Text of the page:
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REBECCA BARNETT | The Roanoke Times October 30, 2012 Ashley Brennan (left) and Robin Rhodes, both of Daleville, dine at River and Rail in Roanoke on Oct. 30 to celebrate Brennan's birthday.
Thursday, November 1, 2012
The River and Rail, a cozy new restaurant named for Roanoke’s river and railroad heritage , is located in the landmark Lipes Pharmacy building in south Roanoke . It opened in June and showcases Southern bistro food.
The unpretentious, handsome decor goes well with the down-to-earth preparations, which are a combination of fresh seasonal ingredients from local and regional producers brought together through the culinary expertise of executive chef Aaron Deal and his staff.
Deal developed an appreciation for fresh food from his mother and grandmother, who transformed garden harvests into family meals. He refined his own cooking skills in culinary school at Johnson & Wales in Charleston, S.C., then landed plum jobs at acclaimed restaurants in Charleston and Chicago before coming to Virginia to intern at Town House in Chilhowie . After a stint in Cambridge, Mass., he was discovered by the owners of the Lipes building, who wanted to share his cooking with others.
Deal said he takes pride in knowing that everything served at The River and Rail is made in-house from the finest, freshest ingredients. Many of his dishes, as well as the family style in which some of them are served, recapture the mealtime pleasures he enjoyed while growing up.
I visited The River and Rail four times with friends. We found that the menus for dinner and Sunday brunch, although seemingly brief, pack an array of pleasing dishes playing similar notes but different melodies for both meals.
A mimosa cocktail ($3) is the way to begin brunch. This drink has never given me great pleasure before, but this combination was so perfect in every respect that I had to have two.
Red kuri squash soup ($6/brunch; $8/dinner) makes a great starter at either meal. The velvety, pale orange soup is speckled with bits of country ham and crunchy peanuts, which balance the complex flavors contributed by buttermilk and a touch of honey. Lamb ribs from Border Spring Farm in Patrick County ($10/brunch; $12/dinner) have tender, fall-off-the-bone meat seasoned with garlic, lemon and sorghum molasses barbecue sauce.
Other brunch dishes I recommend include the farm egg omelet ($12/brunch), an alluring combination of North Carolina blue crab, peppers, farmers cheese, and garden herbs. Sides of grilled wheat toast ($2) and salt-encrusted home fries ($4), plus a cup of full-bodied French press coffee ($5 to $7) make a satisfying meal.
Try the soft scrambled eggs ($12) served in a cast-iron skillet and accompanied by grilled pork belly, buttery heritage purple cape beans, and grilled wheat toast. There’s also a grass-fed beef burger ($12) topped with aged cheddar cheese, lettuce and crispy onions, and served with home fries sparkling with coarse salt.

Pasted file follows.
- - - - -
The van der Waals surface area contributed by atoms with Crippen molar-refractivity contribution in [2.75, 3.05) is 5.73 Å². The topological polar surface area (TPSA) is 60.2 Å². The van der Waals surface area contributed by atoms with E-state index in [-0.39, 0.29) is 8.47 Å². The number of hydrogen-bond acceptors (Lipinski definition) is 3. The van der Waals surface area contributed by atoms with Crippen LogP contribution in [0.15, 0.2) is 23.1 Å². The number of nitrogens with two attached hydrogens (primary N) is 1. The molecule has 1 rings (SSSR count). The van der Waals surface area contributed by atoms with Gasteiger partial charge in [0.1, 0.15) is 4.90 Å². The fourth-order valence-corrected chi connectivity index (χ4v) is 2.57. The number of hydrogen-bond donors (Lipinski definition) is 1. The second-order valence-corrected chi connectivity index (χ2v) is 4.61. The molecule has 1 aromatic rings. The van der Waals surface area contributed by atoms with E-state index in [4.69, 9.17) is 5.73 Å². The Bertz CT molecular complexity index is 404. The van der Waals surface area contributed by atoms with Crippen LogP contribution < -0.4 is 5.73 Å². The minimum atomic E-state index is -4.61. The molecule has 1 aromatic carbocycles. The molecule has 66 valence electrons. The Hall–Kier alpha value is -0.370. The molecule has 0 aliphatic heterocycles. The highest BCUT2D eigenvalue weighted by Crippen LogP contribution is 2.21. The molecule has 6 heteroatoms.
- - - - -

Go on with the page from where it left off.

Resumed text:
Another favorite, Carolina shrimp ($14), comes with stone-ground grits encircled with an arrangement of smoked mushrooms, plenty of shrimp and a poached egg on top. But the second time I ordered this dish, my heart sank because of the salty pockets I encountered while trying to enjoy it.
The dinner menu begins with seven items titled “For the Table.” These foods the chef grew up enjoying are intended for passing around the table, a typical Southern custom . Among my favorites are the luxurious ham plate ($6) featuring loosely furled slices of transparently thin, tender and not-too-salty country ham on a plank. Deviled eggs ($2 each) offer balanced ingredients with just the right acidic lilt.
I thought I had met the perfect salad ($6/brunch; $8/dinner) as I waxed poetic over each forkful of the sublime garden lettuces tossed with shaved vegetables and dressed in classic French vinaigrette. Then I encountered a lode of coarse salt crystals, which burned my tongue. All good things come to an end, and that was the end for this salad.
Beef hanger steak ($18/brunch; $28/dinner) turned out to be an expensive homely meal. Several bite-size pieces of salty beef sat atop creamer potatoes, wild mushrooms and swirls of charred onions. My partner, who ordered the steak, jealously eyed the plump chicken breast ($22) with smoked pepper puree, October beans and wild mushrooms on my plate.
Desserts ($8) range from home style cobblers to a sophisticated cheese plate ($6), each accompanied by wine suggestions ($7 to $10 per glass).
I’ve had the pecan butter cake with apple jam, chopped pecans and burnt caramel ice cream, as well as dark chocolate bread pudding with toasted oat streusel and malted chocolate ice cream. Unfortunately, salt was strewn over the ice cream on both dishes, making it unbelievably salty.
Not to be picky, but …
The preponderance of salt in some of the dishes at The River and Rail disturbs me for a number of reasons. Not only is it unnecessary because a modicum of salt emphasizes flavor, but we know the health consequences of high sodium intake.
Every year, I make a few trips to San Francisco to assess restaurant trends there. Five years ago, chefs strewed finishing salt over meals. But these days, servers ask patrons if the kitchen should season their food and the answer is generally “No.” Salt and pepper grinders are on the tables at The River and Rail if patrons prefer more seasoning.
The bottom line
For the most part, The River and Rail is my kind of place. It is a welcoming restaurant, from the gracious greeting and pleasant farewell to the O. Winston Link photos on the walls. The food is well-prepared — minus the extra finishing salt .
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